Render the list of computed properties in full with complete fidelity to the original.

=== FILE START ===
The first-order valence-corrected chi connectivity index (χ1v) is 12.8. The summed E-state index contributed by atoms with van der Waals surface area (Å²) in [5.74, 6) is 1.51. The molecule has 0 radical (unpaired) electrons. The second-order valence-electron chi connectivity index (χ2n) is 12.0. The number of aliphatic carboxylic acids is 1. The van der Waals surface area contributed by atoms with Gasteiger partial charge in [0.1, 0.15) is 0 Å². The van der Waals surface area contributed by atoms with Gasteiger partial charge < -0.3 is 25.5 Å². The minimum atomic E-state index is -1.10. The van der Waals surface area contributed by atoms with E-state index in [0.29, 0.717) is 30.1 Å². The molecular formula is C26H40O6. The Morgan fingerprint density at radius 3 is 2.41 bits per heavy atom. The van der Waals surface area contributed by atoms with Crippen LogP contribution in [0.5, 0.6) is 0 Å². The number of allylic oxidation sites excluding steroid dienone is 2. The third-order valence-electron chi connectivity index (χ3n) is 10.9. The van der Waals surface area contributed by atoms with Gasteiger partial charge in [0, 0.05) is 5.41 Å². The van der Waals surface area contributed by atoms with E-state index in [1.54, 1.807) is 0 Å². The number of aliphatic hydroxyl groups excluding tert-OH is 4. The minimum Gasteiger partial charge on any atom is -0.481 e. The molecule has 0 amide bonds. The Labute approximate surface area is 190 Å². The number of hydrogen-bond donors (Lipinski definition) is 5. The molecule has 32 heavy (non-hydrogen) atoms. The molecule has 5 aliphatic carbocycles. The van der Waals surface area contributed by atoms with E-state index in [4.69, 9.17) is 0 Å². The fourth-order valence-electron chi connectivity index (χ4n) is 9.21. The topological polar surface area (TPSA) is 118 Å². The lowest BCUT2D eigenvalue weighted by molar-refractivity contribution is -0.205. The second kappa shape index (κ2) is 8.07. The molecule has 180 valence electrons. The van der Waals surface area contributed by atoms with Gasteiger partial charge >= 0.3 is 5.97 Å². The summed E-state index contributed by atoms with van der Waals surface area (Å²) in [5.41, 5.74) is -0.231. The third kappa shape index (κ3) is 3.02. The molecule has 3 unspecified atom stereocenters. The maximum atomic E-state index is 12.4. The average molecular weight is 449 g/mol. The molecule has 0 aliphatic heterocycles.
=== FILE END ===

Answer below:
The first-order valence-corrected chi connectivity index (χ1v) is 12.8. The summed E-state index contributed by atoms with van der Waals surface area (Å²) in [5.74, 6) is 1.51. The molecule has 0 radical (unpaired) electrons. The second-order valence-electron chi connectivity index (χ2n) is 12.0. The number of aliphatic carboxylic acids is 1. The van der Waals surface area contributed by atoms with Gasteiger partial charge in [0.1, 0.15) is 0 Å². The van der Waals surface area contributed by atoms with Gasteiger partial charge < -0.3 is 25.5 Å². The minimum atomic E-state index is -1.10. The van der Waals surface area contributed by atoms with E-state index in [0.29, 0.717) is 30.1 Å². The molecular formula is C26H40O6. The Morgan fingerprint density at radius 3 is 2.41 bits per heavy atom. The van der Waals surface area contributed by atoms with Crippen LogP contribution in [0.5, 0.6) is 0 Å². The number of allylic oxidation sites excluding steroid dienone is 2. The third-order valence-electron chi connectivity index (χ3n) is 10.9. The van der Waals surface area contributed by atoms with Gasteiger partial charge in [0, 0.05) is 5.41 Å². The van der Waals surface area contributed by atoms with E-state index in [1.54, 1.807) is 0 Å². The number of aliphatic hydroxyl groups excluding tert-OH is 4. The minimum Gasteiger partial charge on any atom is -0.481 e. The molecule has 0 amide bonds. The Labute approximate surface area is 190 Å². The number of hydrogen-bond donors (Lipinski definition) is 5. The molecule has 32 heavy (non-hydrogen) atoms. The molecule has 5 aliphatic carbocycles. The van der Waals surface area contributed by atoms with E-state index in [4.69, 9.17) is 0 Å². The fourth-order valence-electron chi connectivity index (χ4n) is 9.21. The topological polar surface area (TPSA) is 118 Å². The lowest BCUT2D eigenvalue weighted by molar-refractivity contribution is -0.205. The second kappa shape index (κ2) is 8.07. The molecule has 180 valence electrons. The van der Waals surface area contributed by atoms with Gasteiger partial charge >= 0.3 is 5.97 Å². The summed E-state index contributed by atoms with van der Waals surface area (Å²) in [5.41, 5.74) is -0.231. The third kappa shape index (κ3) is 3.02. The molecule has 3 unspecified atom stereocenters. The maximum atomic E-state index is 12.4. The average molecular weight is 449 g/mol. The molecule has 0 aliphatic heterocycles.